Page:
David Zwirner first approached you about working for him back in 1996, and then again in May 2012, shortly after you opened your solo venture, D'Amelio Gallery. What made you change your mind this time around?
David came to me in May of last year and said, "This is going to be a bit of a surprise, but would you consider joining the gallery as a partner?" It came completely out of left field, and I said, "David, not only do I have a gallery, but I’m just in the process of reinvigorating it and it’s going really well." In fact, 2012 was the best year we ever had as D’Amelio Gallery, by three times. We hired new staff, renovated, narrowed down to a core group of artists, did more art fairs, more advertising. I said, "I’m flattered," and "no" was going to come out of my mouth when he said, "You don’t have to answer now, I just needed to tell you." I almost didn’t want to think about it at all for a while. I was close with David and other senior people at the gallery, and I knew the program very well. Then, in August, while I was on vacation, I admitted to myself that I wanted to do it. This gallery was growing and defining itself as a unique place in the art world. The new space on 20th Street was going to be phenomenal. Then late last year he told me that Yayoi Kusama was going to be represented by the gallery, and she’s an artist I specialized in on the secondary market since being at Paula Cooper. In the end, I knew I would regret not saying yes.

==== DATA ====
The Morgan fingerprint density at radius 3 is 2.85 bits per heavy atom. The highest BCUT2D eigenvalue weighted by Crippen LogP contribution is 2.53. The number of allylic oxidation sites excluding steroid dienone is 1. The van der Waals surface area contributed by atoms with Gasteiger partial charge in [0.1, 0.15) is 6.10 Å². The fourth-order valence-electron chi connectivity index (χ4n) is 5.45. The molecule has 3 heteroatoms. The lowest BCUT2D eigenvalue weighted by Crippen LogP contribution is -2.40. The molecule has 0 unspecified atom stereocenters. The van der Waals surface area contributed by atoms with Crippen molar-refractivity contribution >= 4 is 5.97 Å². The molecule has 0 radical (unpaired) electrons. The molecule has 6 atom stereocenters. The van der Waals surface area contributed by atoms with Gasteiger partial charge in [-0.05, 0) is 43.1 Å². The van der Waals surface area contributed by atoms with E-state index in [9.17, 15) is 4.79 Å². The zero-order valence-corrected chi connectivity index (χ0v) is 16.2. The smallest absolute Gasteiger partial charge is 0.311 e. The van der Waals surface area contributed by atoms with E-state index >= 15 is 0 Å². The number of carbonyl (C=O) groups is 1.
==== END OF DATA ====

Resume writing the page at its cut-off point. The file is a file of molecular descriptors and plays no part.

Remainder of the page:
Was there an appeal in moving from a mid-size gallery to a much larger operation?
D'Amelio Gallery was one of the top 25 or so galleries in the city, but the top 10, mainly the top five, are so enormous that being in that mid-zone is a very difficult place to be. In a mid-sized gallery, it was always an uphill battle, to get an artist, keep an artist, get into an art fair, get press. We had to grow. But that’s a five-year commitment—if you’re successful. With Zwirner, I just had to say "yes," and I’m here with the gallery that I think has most positive momentum right now.
What will be your main responsibilities at Zwirner? Will you be organizing any exhibitions?